Erwin Hoyt Austin. [ Kinderhook, NY ]: James W. Hatch 1956. First Edition. , 2- pages. 14 1/2 x 17 1/2 inches. Comb bound. Thick cardboard covers, set up as a flip-chart for teaching. The text is presented towards the teacher, and the artwork related presented to the children. Small price sticker for two dollars on page . Minor soiling to blank rear board, small sticker removed front upper right. Some edge scuffing, occasional marginal very light foxing internally. One piece of a circular comb binding broken off (not affecting binding). Generally bright and clean internally. Very Good. Comb. 
The "Faciltel." edition. A flip chart style Christmas story with words to face the teacher, and bright cheery illustrations to face the children. Page  Includes suggestions for teachers which can be used to "correlate" the story with language arts, art, music, dramatics, and any other suggestion the teachers might invent: "The suggestions included in this supplement are in no way exhaustive but are indicative of the ways in which teachers may use the story and illustrations as a base upon which to develop units of activity in the classroom." This is NOT the regular "trade" edition of Hatch's book but a teacher's edition which must have been produced in far less quantity.
"Erwin Hoyt Austin was born in Albany New York in 1912. He died in 1976. Austin’s career as a designer/illustrator began at age 6 when he stumbled into a stained glass shop at the end of his street. Austin was spellbound when he saw the workers "bathed in colored sunlight that streamed through the stained glass windows." His formal training was at Pratt Institute’s School of Fine Arts, from which he graduated in 1933.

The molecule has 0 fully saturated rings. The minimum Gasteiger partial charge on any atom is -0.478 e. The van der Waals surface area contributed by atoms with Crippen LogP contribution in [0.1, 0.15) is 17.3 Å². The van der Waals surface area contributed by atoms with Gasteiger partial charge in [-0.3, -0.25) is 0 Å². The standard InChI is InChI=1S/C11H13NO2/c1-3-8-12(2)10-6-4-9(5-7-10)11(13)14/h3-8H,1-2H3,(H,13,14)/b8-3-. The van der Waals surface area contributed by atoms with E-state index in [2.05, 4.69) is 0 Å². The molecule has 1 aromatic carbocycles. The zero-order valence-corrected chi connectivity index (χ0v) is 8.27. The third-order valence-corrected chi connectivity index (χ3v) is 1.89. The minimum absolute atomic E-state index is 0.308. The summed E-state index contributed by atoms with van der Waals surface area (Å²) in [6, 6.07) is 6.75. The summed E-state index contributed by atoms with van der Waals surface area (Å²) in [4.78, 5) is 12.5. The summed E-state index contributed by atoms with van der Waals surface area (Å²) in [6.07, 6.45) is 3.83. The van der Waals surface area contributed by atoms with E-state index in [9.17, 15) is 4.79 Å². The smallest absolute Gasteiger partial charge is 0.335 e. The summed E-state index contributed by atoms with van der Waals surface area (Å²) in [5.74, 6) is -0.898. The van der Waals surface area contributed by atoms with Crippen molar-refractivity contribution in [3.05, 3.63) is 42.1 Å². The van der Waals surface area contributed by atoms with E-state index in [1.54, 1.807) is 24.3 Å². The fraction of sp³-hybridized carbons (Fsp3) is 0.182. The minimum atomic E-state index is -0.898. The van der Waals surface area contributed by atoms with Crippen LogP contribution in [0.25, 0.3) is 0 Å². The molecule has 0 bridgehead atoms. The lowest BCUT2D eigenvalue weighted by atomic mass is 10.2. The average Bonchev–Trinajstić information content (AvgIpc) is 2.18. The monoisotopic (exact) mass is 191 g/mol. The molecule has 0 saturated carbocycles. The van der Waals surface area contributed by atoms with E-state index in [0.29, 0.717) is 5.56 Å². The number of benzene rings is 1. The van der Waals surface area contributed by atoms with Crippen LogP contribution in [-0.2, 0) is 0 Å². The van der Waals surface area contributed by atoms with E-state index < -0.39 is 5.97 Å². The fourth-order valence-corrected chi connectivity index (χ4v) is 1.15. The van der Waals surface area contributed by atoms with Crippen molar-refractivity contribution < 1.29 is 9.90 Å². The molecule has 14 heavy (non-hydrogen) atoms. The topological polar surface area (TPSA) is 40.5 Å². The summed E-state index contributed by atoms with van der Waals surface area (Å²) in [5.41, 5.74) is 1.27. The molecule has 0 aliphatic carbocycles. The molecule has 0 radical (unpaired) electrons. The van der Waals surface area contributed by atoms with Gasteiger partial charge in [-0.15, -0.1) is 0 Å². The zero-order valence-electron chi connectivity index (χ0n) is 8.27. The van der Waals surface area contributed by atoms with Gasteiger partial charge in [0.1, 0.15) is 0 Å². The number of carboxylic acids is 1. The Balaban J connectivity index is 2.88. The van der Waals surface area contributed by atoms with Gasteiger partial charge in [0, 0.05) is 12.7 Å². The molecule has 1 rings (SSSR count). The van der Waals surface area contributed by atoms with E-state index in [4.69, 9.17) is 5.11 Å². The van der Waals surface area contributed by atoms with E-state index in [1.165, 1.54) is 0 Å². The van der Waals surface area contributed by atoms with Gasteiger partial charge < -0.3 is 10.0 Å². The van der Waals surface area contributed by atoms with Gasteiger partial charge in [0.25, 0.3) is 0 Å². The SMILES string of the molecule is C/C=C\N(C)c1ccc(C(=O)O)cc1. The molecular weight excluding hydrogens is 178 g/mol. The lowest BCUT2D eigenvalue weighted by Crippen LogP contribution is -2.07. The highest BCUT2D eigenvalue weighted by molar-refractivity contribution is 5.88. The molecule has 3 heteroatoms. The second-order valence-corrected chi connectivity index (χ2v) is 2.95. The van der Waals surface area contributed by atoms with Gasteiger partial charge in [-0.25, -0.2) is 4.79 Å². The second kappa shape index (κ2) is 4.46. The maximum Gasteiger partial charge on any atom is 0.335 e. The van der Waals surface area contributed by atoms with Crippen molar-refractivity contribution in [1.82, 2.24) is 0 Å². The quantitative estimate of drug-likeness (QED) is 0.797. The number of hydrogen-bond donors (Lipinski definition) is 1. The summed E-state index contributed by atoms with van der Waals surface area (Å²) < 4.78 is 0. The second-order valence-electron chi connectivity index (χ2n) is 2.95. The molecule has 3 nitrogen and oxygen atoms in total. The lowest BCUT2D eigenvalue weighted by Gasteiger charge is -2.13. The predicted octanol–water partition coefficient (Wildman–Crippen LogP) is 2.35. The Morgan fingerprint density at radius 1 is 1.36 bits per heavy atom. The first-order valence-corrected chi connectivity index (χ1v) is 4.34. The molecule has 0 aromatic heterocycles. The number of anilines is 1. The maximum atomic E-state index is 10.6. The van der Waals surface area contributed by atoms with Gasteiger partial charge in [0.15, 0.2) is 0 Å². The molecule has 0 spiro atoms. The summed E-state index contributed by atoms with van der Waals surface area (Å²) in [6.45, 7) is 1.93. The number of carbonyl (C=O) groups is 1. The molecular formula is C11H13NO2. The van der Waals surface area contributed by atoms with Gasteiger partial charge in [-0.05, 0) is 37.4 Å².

During his career, Austin provided design and illustration services to industrial firms, public utilities, and governmental agencies. He combined his love of color and illustration and became a prolific watercolorist in upstate New York. In the 1940s and 1950s, he worked extensively with the New York State Historical Association in Cooperstown N.Y., where he provided design, illustration, display, and documentation services for the Farmer's Museum and the Fenimore House (now the Fenimore Art Museum).
His love of history and illustrative drawing lead to commissions for book illustration that included: Spooks of the Valley by Louis C. Jones (1948); The Story of Medicine by Joseph Garland, M.D. (1949); Whistling Girls and Jumping Sheep by Edith E. Cutting (1951); The Golden Age of Homespun by Jared van Wagenen, Jr. (1953); The Wee Tree’s Christmas by James W. Hatch (1956); and Things That Go Bump in the Night by Louis C. Jones (1959). A Persian translation of Garland’s The Story of Medicine was published at Tehran in 1962." (University of Rochester Edward G. Miner Library website writeup of original art for a medical title by Austin)